Meanwhile, Darlene and Cisco wait at the hospital, as she owns up to her utter lack of experience leading a revolution. “I’m not special,” she says before diving into a long, disturbing story of how she was kidnapped as a child by an old woman at Coney Island. Instead of being afraid or screaming out for help, Darlene went along for the ride because she enjoyed the attention. She felt important. But in her heart, she knew that Elliot was the one with the brains and the know-how to become something greater than himself. It’s a remarkable moment of self-diagnosis as Darlene finally examines her motivations. It was a desperate attempt to leave behind a legacy, a chance to prove that she was something all along. Contrast that with the episode’s opening scene, in which Price calmly explains his motivation. Although Price’s actions are uniformly nefarious and evil — the guy wants Terry Colby to help China seize control of the Congo! — he’s really driven by a simple impulse. He craves power.
For everyone else on Mr. Robot, with the possible exception of DiPierro, motivation is much less clear. There’s talk of change and capitalism and freedom, but Esmail has made a concerted effort to ground these characters in desperately personal struggles. Elliot wants to create a world in his own image, so he can find inner peace. Darlene wants a purpose and a legacy. Angela wants justice for her mother’s murder. These might seem like simplistic goals, but they’re potent at this late stage in the game. When you strip away all the hacker jargon and complex political machinations, you’re left with a story about young people stuck in a mess, looking out at a world they no longer recognize.
The last ten minutes of the “eps2.8_h1dden-pr0cess.axx” cut between DiPierro desperately trying to find Cisco, Elliot and Angela’s heartbreaking conversation on the subway, and Darlene and Cisco sharing a quiet, down-to-Earth moment over some food while they wait. It’s an uncomfortably anxious sequence, coupled by Mac Qualye’s pit-in-your-stomach score, but Angela and Elliot’s commiseration over lost time stands out the most. “We can’t beat them. Trust me, I’ve tried. No matter what we do, we will always lose to them,” she says, choking back tears. As that horrible reality sinks into Elliot’s head, Malek’s eyes communicate every ounce of fear in his character. There’s no turning back. This is it. This is it.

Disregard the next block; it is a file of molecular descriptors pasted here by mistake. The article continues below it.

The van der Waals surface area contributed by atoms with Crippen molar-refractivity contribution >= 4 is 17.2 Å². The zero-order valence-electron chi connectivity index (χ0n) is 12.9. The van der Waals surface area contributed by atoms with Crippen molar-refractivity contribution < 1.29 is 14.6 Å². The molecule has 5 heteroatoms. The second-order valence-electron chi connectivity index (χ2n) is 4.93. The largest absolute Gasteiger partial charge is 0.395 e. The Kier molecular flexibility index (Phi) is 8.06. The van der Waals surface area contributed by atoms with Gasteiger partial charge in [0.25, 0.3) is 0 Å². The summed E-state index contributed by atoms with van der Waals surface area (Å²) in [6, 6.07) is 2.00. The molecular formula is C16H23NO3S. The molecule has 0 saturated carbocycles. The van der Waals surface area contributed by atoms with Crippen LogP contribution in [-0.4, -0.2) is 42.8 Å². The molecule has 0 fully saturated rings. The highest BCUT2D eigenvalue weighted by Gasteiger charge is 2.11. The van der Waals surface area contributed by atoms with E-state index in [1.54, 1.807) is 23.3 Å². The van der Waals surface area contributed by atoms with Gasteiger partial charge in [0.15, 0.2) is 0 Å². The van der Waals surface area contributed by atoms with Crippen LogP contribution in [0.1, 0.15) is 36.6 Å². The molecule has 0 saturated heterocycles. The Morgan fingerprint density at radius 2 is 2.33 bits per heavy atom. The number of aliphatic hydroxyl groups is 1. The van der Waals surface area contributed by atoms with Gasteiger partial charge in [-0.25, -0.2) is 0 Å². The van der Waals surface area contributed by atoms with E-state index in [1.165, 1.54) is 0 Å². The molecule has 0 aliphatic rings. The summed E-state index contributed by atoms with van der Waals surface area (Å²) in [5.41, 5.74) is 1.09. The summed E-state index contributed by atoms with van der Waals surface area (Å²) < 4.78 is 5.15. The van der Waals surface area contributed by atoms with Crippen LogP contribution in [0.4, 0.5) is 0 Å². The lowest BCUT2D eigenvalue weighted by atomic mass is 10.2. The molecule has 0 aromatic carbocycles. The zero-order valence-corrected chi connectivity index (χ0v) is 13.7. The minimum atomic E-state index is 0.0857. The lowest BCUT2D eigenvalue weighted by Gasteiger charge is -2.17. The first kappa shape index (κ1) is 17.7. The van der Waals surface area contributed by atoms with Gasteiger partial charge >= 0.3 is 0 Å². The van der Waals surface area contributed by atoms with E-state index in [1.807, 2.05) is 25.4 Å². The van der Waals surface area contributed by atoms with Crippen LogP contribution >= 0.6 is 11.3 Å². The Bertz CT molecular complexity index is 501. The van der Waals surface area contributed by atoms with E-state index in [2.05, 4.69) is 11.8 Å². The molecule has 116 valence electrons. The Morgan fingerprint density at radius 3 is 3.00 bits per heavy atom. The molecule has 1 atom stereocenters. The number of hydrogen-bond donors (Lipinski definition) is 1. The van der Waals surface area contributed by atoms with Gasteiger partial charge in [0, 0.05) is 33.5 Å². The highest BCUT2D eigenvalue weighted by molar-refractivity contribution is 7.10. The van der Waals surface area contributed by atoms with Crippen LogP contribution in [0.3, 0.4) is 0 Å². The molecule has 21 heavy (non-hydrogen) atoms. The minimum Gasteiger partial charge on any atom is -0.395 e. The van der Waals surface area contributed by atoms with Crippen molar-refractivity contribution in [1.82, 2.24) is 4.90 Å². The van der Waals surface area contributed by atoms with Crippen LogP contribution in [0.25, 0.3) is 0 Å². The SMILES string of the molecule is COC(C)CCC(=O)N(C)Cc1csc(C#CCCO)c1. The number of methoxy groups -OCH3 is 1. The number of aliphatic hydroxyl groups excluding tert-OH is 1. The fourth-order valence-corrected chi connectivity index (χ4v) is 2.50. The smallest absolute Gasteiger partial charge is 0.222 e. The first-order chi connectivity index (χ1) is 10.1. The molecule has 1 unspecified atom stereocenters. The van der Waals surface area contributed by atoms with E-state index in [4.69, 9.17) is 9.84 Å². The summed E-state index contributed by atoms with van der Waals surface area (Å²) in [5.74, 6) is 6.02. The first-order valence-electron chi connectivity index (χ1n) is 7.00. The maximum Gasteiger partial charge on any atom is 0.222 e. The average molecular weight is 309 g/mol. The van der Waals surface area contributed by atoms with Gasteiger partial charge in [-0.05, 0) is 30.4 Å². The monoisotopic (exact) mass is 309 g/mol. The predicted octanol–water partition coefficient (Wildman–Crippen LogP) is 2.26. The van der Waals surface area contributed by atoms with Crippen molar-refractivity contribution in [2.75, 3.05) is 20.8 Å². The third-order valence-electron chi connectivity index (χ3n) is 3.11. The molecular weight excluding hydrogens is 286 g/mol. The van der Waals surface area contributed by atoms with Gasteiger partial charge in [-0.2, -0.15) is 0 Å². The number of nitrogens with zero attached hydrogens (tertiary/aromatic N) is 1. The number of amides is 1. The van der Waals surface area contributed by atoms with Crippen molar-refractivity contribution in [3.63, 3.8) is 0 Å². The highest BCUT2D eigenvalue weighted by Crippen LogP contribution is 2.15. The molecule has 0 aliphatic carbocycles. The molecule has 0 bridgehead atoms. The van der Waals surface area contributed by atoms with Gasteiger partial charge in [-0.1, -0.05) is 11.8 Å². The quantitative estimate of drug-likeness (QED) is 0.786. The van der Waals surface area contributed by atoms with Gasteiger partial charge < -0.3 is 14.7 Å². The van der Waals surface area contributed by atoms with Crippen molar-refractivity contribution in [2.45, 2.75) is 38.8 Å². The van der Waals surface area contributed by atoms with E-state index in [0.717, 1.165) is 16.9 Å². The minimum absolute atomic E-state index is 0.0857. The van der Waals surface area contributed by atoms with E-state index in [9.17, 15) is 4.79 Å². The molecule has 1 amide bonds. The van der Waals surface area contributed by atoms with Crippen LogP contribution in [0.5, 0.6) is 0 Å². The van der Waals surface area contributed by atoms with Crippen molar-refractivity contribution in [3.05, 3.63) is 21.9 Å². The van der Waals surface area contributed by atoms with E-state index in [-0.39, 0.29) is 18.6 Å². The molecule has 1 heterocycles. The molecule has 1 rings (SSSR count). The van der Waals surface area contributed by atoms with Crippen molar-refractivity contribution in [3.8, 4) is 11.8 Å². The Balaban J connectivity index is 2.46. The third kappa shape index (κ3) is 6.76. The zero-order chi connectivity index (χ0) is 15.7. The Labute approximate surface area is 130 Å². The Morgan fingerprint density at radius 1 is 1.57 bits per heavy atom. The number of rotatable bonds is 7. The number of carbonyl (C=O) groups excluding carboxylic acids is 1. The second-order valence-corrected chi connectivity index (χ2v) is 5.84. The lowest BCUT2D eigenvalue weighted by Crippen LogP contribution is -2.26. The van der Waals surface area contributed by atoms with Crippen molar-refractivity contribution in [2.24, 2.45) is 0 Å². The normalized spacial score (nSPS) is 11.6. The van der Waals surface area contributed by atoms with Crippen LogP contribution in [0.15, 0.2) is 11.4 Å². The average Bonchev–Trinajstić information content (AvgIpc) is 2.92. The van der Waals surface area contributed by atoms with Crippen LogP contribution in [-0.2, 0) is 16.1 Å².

And just as DiPierro finds Darlene and Cisco at the diner, a masked gunman gets off a motorcycle and shoots up the place. DiPierro wounds him, but the gunman kills himself just as the police arrive. Esmail films the scene from afar. We don’t know what DiPierro tells them. We don’t know if Darlene and Cisco are alive or dead. We don’t know much of anything.
Suffice to say, we’re a long way from getting high and watching Back to the Future 2.
- Terry Colby returns for the pre-credits sequence as Price’s inside man in the Obama administration. He wrote a book titled The Last Honest Man, and it’s apparently trending higher than Donald Trump’s book on Amazon. Colby’s opinion of Trump? “Can you believe that cocksucker is actually running this time? I mean, if I wanted, the things I have on him … could put me on his ticket.”
- For those who don’t know, Claudia Kincaid is a character from E.L. Konigsburg’s popular children’s novel From the Mixed-Up Files of Mrs. Basil E. Frankweiler.
- The song that plays over the credits sequence is by Bleach, a Japanese hard-core group.
- Just before Angela tries to do the right thing, two people out of frame approach her as Elliot exits the train.
- Did anyone find anything notable in the Where’s Waldo? sequence?